When it comes to public engagement however, according to Nina Power, this necessary ‘popularization’ of philosophy can be re-employed by academic managers as a weapon against philosophy itself: downplaying the scientificity and objectivity of philosophy and placing it along a series of ‘social activities’ which can be liked or disliked, administrators can support their claim of a lack of measurable contributions. In their eyes, philosophy would therefore be an activity for the forum, not for the productive halls of a Taylorized academy — philosophy departments are therefore expendable.
Having thought about this, my reaction is: well why not? I unfortuately tend to agree with Alizadeh when he claims that ‘today academia is not a good place for thinking’, and I have recently made very explicit my Hadotian opinions when it comes to the frame of mind of academic philosophy. My question is: are we complaining about the right thing? Let me be provocative: once we consider the larger principle and not the specific case of Middlesex, to what extent is it really detrimental for philosophy to have its place in academia questioned? If it is indeed clear to us all how this questioning is engendered by the money-driven necessities of a capitalist society, doesn’t it also unwittingly produce the space for a philosophical event? Doesn’t it push philosophy to a place where a new larval shape can evolve without being prematurely suffocated by the academic machinery? Doesn’t this dismissal, as a byproduct, create the possibility for a thorough self-examination of philosophy, especially regarding its relationship with the public sphere? Before zeroing in to the answer that I believe can be given to these questions, let me quote some passages from Ian Bogost’s recent paper ‘We Think In Public‘ delivered at the Time Will Tell, but Epistemology Won’t, a conference in memory of Richard Rorty. In it, Bogost delightfully (and ruthlessly) dissects philosophers’ ambitions to be public intellectuals and claims that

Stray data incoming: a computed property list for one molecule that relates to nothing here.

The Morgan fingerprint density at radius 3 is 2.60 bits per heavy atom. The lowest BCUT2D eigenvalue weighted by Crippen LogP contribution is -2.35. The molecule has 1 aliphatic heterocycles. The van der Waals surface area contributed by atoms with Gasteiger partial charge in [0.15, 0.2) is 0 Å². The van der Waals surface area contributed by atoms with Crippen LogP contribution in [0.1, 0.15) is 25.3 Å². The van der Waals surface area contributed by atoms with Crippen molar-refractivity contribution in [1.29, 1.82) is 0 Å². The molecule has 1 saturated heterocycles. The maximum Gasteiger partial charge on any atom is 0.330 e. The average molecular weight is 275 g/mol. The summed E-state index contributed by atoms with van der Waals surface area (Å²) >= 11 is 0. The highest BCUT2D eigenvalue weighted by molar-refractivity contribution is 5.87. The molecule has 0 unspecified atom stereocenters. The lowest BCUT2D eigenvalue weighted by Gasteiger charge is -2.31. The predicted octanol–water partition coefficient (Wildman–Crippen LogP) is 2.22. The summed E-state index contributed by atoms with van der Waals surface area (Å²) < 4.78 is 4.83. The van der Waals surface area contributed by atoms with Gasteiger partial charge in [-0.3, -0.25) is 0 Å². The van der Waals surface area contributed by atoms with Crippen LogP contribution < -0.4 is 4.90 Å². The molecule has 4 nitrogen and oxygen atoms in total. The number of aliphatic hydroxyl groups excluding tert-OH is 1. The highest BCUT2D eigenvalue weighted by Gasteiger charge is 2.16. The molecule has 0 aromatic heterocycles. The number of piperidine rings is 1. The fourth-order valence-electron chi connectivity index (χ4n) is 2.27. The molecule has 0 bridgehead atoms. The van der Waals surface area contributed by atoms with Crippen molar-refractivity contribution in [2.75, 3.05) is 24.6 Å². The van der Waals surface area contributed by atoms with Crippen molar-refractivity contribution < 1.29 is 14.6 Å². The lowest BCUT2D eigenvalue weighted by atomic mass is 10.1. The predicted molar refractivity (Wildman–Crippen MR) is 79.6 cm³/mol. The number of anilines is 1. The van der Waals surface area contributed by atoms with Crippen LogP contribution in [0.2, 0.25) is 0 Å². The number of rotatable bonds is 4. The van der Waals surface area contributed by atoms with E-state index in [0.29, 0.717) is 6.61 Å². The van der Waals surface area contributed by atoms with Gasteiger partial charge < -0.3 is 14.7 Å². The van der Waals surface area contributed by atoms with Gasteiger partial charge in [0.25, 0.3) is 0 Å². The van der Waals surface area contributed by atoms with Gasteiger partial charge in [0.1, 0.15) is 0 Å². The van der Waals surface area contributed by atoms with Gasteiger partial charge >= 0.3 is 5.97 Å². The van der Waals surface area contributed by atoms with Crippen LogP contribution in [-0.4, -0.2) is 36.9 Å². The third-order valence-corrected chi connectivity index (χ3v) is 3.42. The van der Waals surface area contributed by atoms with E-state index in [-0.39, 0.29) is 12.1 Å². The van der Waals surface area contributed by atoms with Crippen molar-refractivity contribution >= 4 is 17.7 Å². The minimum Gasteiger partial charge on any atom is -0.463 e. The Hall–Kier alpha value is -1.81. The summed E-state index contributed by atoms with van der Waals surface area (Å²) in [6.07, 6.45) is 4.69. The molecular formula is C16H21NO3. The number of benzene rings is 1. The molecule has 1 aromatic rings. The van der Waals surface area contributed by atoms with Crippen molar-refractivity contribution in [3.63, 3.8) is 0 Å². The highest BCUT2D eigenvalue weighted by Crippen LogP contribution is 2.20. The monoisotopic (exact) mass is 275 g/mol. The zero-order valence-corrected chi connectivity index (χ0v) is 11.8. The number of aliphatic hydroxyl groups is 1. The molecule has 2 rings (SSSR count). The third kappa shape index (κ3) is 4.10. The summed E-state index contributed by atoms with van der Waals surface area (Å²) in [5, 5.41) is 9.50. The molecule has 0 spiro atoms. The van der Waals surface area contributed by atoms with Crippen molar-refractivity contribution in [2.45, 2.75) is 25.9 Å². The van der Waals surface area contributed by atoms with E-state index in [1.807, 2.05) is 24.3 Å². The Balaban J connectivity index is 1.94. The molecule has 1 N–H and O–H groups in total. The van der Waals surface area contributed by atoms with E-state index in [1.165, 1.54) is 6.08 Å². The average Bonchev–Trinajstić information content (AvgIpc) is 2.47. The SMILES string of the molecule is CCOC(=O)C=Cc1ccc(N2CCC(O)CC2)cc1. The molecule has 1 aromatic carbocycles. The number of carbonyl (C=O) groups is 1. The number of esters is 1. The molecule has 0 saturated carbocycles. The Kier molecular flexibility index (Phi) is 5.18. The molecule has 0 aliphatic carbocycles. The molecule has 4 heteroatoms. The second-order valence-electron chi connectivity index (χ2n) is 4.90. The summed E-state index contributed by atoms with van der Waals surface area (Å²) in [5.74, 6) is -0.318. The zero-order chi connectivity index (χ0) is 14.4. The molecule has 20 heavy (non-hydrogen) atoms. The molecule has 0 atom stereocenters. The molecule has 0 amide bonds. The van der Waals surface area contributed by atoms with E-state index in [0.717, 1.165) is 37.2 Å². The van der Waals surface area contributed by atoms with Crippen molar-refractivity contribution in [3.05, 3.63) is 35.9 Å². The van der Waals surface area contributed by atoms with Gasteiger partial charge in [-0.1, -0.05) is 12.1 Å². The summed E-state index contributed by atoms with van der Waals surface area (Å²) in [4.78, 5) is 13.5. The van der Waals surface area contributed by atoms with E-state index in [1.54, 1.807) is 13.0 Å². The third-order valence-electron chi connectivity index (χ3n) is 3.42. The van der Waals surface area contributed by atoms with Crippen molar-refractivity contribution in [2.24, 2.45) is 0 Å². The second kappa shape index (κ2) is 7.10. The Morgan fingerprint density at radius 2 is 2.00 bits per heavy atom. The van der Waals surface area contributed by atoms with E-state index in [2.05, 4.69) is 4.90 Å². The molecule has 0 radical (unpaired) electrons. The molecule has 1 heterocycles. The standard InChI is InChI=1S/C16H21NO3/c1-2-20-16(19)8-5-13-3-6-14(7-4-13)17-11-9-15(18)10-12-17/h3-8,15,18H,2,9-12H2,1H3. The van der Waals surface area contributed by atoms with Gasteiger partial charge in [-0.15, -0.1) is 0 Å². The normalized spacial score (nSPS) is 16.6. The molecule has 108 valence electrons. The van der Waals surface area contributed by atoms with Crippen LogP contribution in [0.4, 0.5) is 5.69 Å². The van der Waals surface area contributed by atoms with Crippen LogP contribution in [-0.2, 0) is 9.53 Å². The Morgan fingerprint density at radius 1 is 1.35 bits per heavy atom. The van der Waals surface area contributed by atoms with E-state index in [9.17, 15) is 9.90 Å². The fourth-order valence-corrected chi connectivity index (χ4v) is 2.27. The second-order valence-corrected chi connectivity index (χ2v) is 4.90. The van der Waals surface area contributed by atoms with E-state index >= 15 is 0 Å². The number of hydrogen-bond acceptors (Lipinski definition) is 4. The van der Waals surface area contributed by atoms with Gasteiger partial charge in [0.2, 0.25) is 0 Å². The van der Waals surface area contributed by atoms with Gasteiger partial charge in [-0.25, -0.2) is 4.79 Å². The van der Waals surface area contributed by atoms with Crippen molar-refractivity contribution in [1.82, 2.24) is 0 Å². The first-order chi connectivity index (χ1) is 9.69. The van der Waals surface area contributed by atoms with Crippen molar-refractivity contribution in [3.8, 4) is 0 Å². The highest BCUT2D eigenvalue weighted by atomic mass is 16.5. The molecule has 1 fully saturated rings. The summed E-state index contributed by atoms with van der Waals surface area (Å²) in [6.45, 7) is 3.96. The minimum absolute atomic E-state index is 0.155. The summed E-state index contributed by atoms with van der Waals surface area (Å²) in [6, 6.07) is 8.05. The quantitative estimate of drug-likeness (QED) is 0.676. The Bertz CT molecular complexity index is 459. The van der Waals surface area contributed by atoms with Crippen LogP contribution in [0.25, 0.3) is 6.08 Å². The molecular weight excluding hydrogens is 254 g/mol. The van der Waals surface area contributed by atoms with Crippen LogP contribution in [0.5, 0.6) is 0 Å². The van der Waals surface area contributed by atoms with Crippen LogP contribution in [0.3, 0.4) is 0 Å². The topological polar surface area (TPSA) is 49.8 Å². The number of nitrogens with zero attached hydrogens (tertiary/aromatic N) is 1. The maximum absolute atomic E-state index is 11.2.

The cynic might argue that, at best, writing leftist jive in The Atlantic amounts to a futures market hedge on intellectual commodities. Eventually one cashes in on a collection of pithy, outraged essays for University of Whatever Press, and a smooth, salty gravy to pour over a steamy promotion statement. Public intellectualism is only public when set in relief against the sordid, indulgent privatism of the liberal arts, which spends most of its collective time denigrating the general public for their false consciousness in the coffeeshop attached to the indie bookstore. Let’s face it: thinking in public is orthogonal to scholarly life. The “public intellectual” is a contradiction in terms.